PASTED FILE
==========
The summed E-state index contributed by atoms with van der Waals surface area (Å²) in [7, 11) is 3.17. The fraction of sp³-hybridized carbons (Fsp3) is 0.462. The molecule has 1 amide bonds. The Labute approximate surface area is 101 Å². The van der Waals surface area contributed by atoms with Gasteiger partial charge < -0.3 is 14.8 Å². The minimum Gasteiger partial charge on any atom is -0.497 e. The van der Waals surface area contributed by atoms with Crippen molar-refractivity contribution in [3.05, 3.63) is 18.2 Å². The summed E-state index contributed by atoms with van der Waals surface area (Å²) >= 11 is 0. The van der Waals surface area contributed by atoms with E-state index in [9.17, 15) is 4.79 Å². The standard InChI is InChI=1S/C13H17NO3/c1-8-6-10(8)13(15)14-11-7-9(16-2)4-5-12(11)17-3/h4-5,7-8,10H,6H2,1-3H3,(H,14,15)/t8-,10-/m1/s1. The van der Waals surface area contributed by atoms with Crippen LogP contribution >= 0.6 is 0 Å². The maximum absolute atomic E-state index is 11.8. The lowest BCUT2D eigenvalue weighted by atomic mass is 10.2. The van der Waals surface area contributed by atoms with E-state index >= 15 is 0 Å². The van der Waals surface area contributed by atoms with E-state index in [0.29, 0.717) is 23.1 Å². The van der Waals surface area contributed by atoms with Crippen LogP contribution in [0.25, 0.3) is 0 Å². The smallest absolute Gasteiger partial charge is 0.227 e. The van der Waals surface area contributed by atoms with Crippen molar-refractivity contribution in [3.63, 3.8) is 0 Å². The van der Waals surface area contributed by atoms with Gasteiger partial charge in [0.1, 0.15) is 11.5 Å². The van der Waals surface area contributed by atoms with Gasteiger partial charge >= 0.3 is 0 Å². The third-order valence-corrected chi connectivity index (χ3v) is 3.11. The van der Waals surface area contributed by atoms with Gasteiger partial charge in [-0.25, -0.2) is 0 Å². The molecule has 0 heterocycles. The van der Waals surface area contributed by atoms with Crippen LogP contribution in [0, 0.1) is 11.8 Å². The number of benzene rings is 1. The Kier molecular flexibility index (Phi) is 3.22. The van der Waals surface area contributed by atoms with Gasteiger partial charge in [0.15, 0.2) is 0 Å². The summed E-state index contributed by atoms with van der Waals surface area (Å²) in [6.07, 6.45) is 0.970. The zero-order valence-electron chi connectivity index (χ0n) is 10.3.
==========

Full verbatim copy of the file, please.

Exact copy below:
The summed E-state index contributed by atoms with van der Waals surface area (Å²) in [7, 11) is 3.17. The fraction of sp³-hybridized carbons (Fsp3) is 0.462. The molecule has 1 amide bonds. The Labute approximate surface area is 101 Å². The van der Waals surface area contributed by atoms with Gasteiger partial charge < -0.3 is 14.8 Å². The minimum Gasteiger partial charge on any atom is -0.497 e. The van der Waals surface area contributed by atoms with Crippen molar-refractivity contribution in [3.05, 3.63) is 18.2 Å². The summed E-state index contributed by atoms with van der Waals surface area (Å²) >= 11 is 0. The van der Waals surface area contributed by atoms with E-state index in [9.17, 15) is 4.79 Å². The standard InChI is InChI=1S/C13H17NO3/c1-8-6-10(8)13(15)14-11-7-9(16-2)4-5-12(11)17-3/h4-5,7-8,10H,6H2,1-3H3,(H,14,15)/t8-,10-/m1/s1. The van der Waals surface area contributed by atoms with Crippen LogP contribution >= 0.6 is 0 Å². The maximum absolute atomic E-state index is 11.8. The lowest BCUT2D eigenvalue weighted by atomic mass is 10.2. The van der Waals surface area contributed by atoms with E-state index >= 15 is 0 Å². The van der Waals surface area contributed by atoms with E-state index in [0.29, 0.717) is 23.1 Å². The van der Waals surface area contributed by atoms with Crippen LogP contribution in [0.25, 0.3) is 0 Å². The smallest absolute Gasteiger partial charge is 0.227 e. The van der Waals surface area contributed by atoms with Crippen molar-refractivity contribution in [3.63, 3.8) is 0 Å². The van der Waals surface area contributed by atoms with Gasteiger partial charge in [0.1, 0.15) is 11.5 Å². The van der Waals surface area contributed by atoms with Gasteiger partial charge >= 0.3 is 0 Å². The third-order valence-corrected chi connectivity index (χ3v) is 3.11. The van der Waals surface area contributed by atoms with Gasteiger partial charge in [-0.25, -0.2) is 0 Å². The molecule has 0 heterocycles. The van der Waals surface area contributed by atoms with Crippen LogP contribution in [0, 0.1) is 11.8 Å². The number of benzene rings is 1. The Kier molecular flexibility index (Phi) is 3.22. The van der Waals surface area contributed by atoms with Gasteiger partial charge in [0.15, 0.2) is 0 Å². The summed E-state index contributed by atoms with van der Waals surface area (Å²) in [6.07, 6.45) is 0.970. The zero-order valence-electron chi connectivity index (χ0n) is 10.3.